We then proceeded to march onto the platform, hop on the train headed to Munich that was coming from Budapest, stare at the beautiful hills from the train window for about an hour, and hop off in Linz. It was so easy! I hope this is what the Eurail pass is like for May and June...
Our train ticket had no set times or anything, so we decided to stay in Linz for about 4 hours and check out their modern art museum (Kunstmuseum). This museum was so weird. Ultra-modern art is not my favorite, and this exhibit was the most extreme one I've ever seen. There were a few sections I really liked.
One by Gerald Richter that was a bunch of cartoons depicting the ridiculous nature of our society. Ironically, there were a few showing fat Americans taking pictures of historical monuments while eating McDonald's and guzzling Cokes. Sad. There were also a bunch of pieces that I would probably call trash in any other setting. Old light bulbs, coal, burlap sacks, piles of dirty clothes, etc.
Maybe I just don't have a cultured eye for this stuff, but a pile of dirty clothes is never going to qualify as art in my mind. At least this museum was a nice contrast from the hyper traditional ones we have seen so far.
Then we walked around Linz a little bit and got some food for the train from some street markets. Linz was way prettier then we expected it to be-- the book talks about it as an industrial town, but the main street/square was lovely and it was right on the Danube! 4 hours was probably not enough there, but a day would have probably been too much. We did see a protest for humane treatment of animals. Guess what establishment it was in front of? McDonald's! HAHAHA! Some things have no cultural barriers... I took a picture of it for you, Jenna.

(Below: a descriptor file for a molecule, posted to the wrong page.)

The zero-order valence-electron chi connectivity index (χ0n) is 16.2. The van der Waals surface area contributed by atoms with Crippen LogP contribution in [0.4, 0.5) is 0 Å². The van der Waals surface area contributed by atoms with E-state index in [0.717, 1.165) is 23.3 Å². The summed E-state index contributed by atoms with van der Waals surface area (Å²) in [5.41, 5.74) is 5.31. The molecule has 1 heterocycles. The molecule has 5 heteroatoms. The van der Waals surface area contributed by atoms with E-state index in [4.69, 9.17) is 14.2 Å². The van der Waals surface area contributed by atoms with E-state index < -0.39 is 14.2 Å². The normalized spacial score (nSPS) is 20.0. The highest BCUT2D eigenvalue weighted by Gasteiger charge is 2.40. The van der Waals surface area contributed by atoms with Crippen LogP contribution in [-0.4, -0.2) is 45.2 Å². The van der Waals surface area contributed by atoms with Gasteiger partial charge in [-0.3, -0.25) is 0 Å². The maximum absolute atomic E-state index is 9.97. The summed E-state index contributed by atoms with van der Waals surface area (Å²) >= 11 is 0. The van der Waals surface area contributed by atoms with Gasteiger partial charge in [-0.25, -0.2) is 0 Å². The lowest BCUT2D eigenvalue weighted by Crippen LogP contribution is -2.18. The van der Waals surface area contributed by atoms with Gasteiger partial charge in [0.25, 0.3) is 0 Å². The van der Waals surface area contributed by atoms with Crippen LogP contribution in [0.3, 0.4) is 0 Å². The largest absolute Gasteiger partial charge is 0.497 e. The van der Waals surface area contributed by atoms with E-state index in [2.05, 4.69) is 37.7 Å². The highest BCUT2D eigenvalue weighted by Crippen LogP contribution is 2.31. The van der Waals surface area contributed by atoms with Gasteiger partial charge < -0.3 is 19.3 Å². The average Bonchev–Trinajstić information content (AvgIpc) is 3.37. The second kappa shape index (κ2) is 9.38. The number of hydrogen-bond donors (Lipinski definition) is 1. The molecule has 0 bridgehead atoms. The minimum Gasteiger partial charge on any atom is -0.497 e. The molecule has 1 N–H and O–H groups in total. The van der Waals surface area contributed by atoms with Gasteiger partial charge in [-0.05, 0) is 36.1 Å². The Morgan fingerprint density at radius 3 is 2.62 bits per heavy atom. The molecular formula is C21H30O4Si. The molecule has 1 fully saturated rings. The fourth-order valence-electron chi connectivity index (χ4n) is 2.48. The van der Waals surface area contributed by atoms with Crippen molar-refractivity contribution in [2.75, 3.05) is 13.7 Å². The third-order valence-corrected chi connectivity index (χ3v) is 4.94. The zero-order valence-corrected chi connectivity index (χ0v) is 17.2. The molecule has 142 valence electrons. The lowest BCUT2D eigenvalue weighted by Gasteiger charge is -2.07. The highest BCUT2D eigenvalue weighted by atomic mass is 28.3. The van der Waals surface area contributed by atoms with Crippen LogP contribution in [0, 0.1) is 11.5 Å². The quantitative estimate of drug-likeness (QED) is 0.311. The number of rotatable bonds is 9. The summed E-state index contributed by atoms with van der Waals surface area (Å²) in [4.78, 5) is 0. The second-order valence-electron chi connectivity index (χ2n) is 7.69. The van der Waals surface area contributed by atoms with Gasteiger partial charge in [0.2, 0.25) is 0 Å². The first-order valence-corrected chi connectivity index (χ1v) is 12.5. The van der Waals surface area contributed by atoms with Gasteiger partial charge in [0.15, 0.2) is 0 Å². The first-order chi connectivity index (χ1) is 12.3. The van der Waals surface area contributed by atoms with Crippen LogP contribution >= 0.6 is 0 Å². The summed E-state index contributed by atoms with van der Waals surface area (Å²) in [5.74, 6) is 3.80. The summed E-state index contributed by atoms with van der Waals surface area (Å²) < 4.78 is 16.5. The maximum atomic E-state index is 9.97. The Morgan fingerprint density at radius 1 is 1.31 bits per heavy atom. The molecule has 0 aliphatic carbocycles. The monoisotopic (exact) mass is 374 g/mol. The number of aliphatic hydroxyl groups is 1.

We headed back to the train station to try and figure out our next step, and found out that they train tracks between Linz and the Czech border are being repaired right now. So our route was changed to a bus from Linz to the Austrian border, where we switch to a train to Ceske Budejovice.
This was fine with us (better really because the buses are slower and better for looking out the window), but there were a few people who were upset about the switch.
There was one particularly loud and obnoxious American woman (shocking) that was yelling about how terrible it was for her to have to take a bus instead of a first class train. She probably went on about it for 30 minutes. I eventually put my earplugs in to block the sound of her voice-- I envy the people who can't understand English.
Oh well, I suppose that people like that are why American tourists have such a bad reputation.
We arrived at the border, switched to the train, and headed off to Ceske Budejovice-- all in under 10 minutes!
So far, this whole journey has been very efficient. Hope that the rail system continues to impress through the rest of the trip. We had our little picnic on the train, which consisted of a huge pretzel/roll thing that might have been Challah and some fresh Romano cheese, yum! We should arrive in Ceske Budejovice in about a hour, and I will post about our visit there sometime in the next few days. Servus!
The open train ticket that we bought was definitely a good investment. We woke up early, ate a bunch of toast (the hostels give you toast and jam and call it breakfast-- better than nothing) and headed to the train station.